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Hyper 212 EVO - how to apply thermal grease?

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April 20, 2012 12:37:49 AM

I will soon be putting together all my components around an Intel Core i7 2600K with a COOLER MASTER Hyper 212 EVO heatsink. My question pertains specifically to applying the thermal grease (or paste or whatever you want to call it).

I've seen lots of videos and read lots of commentary about the proper method to apply the grease and how crucial it is to avoid small pockets of air between the CPU and the heatsink. It seems that the most commonly recommended method is to put a dot of the paste (about the size of a medium-to-large pea) on the CPU itself once its been secured to the mobo. Then firmly apply the heatsink, give it a small twist, and lock it in place.
However, when I read the manual for the Hyper 212 EVO, it said to apply a "thin layer" to the heatsink itself and then secure the heatsink to the dry CPU face. This seems to contradict all that I had researched, especially when it comes to spreading the paste around (which can cause air bubbles) to create a consistent layer, so I wanted to ask the community about it.

Keep in mind the 212 EVO has a flatter base than the 212 Plus because the heat pipes touch, leaving no small spaces between each pipe.
a b à CPUs
April 20, 2012 12:50:08 AM

bjsdtl said:
I will soon be putting together all my components around an Intel Core i7 2600K with a COOLER MASTER Hyper 212 EVO heatsink. My question pertains specifically to applying the thermal grease (or paste or whatever you want to call it).

I've seen lots of videos and read lots of commentary about the proper method to apply the grease and how crucial it is to avoid small pockets of air between the CPU and the heatsink. It seems that the most commonly recommended method is to put a dot of the paste (about the size of a medium-to-large pea) on the CPU itself once its been secured to the mobo. Then firmly apply the heatsink, give it a small twist, and lock it in place.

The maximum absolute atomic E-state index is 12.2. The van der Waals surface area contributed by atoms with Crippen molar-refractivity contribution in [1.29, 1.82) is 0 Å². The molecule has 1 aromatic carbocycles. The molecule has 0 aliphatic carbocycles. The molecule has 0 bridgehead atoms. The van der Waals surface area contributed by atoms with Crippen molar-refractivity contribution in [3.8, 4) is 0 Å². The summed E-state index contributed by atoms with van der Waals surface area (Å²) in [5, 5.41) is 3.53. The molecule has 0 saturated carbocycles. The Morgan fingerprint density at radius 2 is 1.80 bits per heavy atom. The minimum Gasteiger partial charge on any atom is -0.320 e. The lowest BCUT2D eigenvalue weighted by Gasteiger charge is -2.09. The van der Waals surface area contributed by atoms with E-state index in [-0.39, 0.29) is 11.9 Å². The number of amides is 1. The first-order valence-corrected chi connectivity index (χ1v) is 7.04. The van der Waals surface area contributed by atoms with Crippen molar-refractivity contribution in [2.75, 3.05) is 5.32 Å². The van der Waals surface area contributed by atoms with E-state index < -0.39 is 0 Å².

However, when I read the manual for the Hyper 212 EVO, it said to apply a "thin layer" to the heatsink itself and then secure the heatsink to the dry CPU face. This seems to contradict all that I had researched, especially when it comes to spreading the paste around (which can cause air bubbles) to create a consistent layer, so I wanted to ask the community about it.

Keep in mind the 212 EVO has a flatter base than the 212 Plus because the heat pipes touch, leaving no small spaces between each pipe.


Just put a dot in the middle. No need to spread it out. It will spread itself out when you are tightening it down.
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a c 227 à CPUs
April 20, 2012 1:01:25 AM

Due to the fact that no two thermal pastes are the same viscosity ( thinkness ) there is no single correct way to apply thermal paste. You should always follow the manufacturers directions. There can even be different ways to apply the same paste to different chips.
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April 20, 2012 1:20:44 AM

anort3 said:
Due to the fact that no two thermal pastes are the same viscosity ( thinkness ) there is no single correct way to apply thermal paste. You should always follow the manufacturers directions. There can even be different ways to apply the same paste to different chips.


Interesting. The paste is Cooler Master branded. It just struck me as odd because nowhere had I heard to apply the paste to the cooler, rather than the cpu face. But that is what the cooler's instructions said. I would still feel better hearing from a few others, but thank you very much to both of you guys for your input.
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a b à CPUs
April 20, 2012 2:00:58 AM

On the evo the middle dot method will work fine as there is a solid contact pad on the bottom of the heat sink. Not like the 212+ where there are small gaps between the base and heatpipes that need to be filled in.
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April 27, 2012 12:03:19 AM

Best answer selected by bjsdtl.
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April 27, 2012 12:08:48 AM

I had originally planned to do the middle dot method, as it seemed to be the most often recommended method. But in the end I went with spreading the paste out flatly on the cooler base (not the cpu) because that was what the manufacturer's manual recommended.

It seems to have been a success. I used the BIOS (ASRock Extreme3 Gen3 mobo), a utility provided by ASRock (eXtreme Tuner), and Core Temp to monitor the cpu temps under different circumstances. Although the readings were significantly different in the BIOS (nearly 8*C higher), I decided to consider Core Temp to be the most accurate, as I have used it in the past.

When idle, the temps were roughly ~35-42*C (depending on how long the system had been turned on)

Running at 100% load for several minutes, the temps never rose past 52*C in Core Temp. From what I understand that's pretty good!

I still thought the idle temps were a bit high, however. Then again my 212 evo only has one fan attached and the case is a sound dampening case (meaning it also retains more heat)
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